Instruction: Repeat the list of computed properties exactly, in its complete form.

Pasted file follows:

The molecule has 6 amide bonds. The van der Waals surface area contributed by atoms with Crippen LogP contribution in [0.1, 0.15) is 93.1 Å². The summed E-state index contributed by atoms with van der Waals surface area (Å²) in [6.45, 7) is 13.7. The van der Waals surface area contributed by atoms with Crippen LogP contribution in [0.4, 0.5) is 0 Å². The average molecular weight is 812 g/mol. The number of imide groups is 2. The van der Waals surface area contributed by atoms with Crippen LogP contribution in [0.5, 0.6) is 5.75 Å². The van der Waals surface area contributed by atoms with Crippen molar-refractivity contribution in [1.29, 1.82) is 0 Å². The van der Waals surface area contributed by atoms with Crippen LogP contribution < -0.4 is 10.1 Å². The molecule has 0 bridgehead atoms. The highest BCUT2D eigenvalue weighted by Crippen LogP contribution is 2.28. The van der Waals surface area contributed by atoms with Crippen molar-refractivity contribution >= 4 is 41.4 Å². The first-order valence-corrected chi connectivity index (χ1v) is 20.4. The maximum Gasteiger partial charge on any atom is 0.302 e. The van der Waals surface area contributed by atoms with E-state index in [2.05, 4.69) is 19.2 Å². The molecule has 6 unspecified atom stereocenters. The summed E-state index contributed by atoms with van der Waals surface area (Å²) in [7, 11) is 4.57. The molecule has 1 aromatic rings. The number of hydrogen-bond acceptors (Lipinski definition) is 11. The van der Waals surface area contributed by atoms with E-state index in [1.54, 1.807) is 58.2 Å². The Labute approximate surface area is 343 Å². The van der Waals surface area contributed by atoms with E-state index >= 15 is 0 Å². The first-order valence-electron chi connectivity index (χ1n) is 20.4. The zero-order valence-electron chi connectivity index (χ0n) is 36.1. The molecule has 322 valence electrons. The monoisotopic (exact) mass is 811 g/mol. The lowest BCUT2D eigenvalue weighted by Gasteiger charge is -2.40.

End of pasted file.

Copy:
The molecule has 6 amide bonds. The van der Waals surface area contributed by atoms with Crippen LogP contribution in [0.1, 0.15) is 93.1 Å². The summed E-state index contributed by atoms with van der Waals surface area (Å²) in [6.45, 7) is 13.7. The van der Waals surface area contributed by atoms with Crippen LogP contribution in [0.4, 0.5) is 0 Å². The average molecular weight is 812 g/mol. The number of imide groups is 2. The van der Waals surface area contributed by atoms with Crippen LogP contribution in [0.5, 0.6) is 5.75 Å². The van der Waals surface area contributed by atoms with Crippen molar-refractivity contribution in [1.29, 1.82) is 0 Å². The van der Waals surface area contributed by atoms with Crippen LogP contribution < -0.4 is 10.1 Å². The molecule has 0 bridgehead atoms. The highest BCUT2D eigenvalue weighted by Crippen LogP contribution is 2.28. The van der Waals surface area contributed by atoms with Crippen molar-refractivity contribution >= 4 is 41.4 Å². The first-order valence-corrected chi connectivity index (χ1v) is 20.4. The maximum Gasteiger partial charge on any atom is 0.302 e. The van der Waals surface area contributed by atoms with E-state index in [2.05, 4.69) is 19.2 Å². The molecule has 6 unspecified atom stereocenters. The summed E-state index contributed by atoms with van der Waals surface area (Å²) in [7, 11) is 4.57. The molecule has 1 aromatic rings. The number of hydrogen-bond acceptors (Lipinski definition) is 11. The van der Waals surface area contributed by atoms with E-state index in [1.54, 1.807) is 58.2 Å². The Labute approximate surface area is 343 Å². The van der Waals surface area contributed by atoms with E-state index >= 15 is 0 Å². The first-order valence-electron chi connectivity index (χ1n) is 20.4. The zero-order valence-electron chi connectivity index (χ0n) is 36.1. The molecule has 322 valence electrons. The monoisotopic (exact) mass is 811 g/mol. The lowest BCUT2D eigenvalue weighted by Gasteiger charge is -2.40.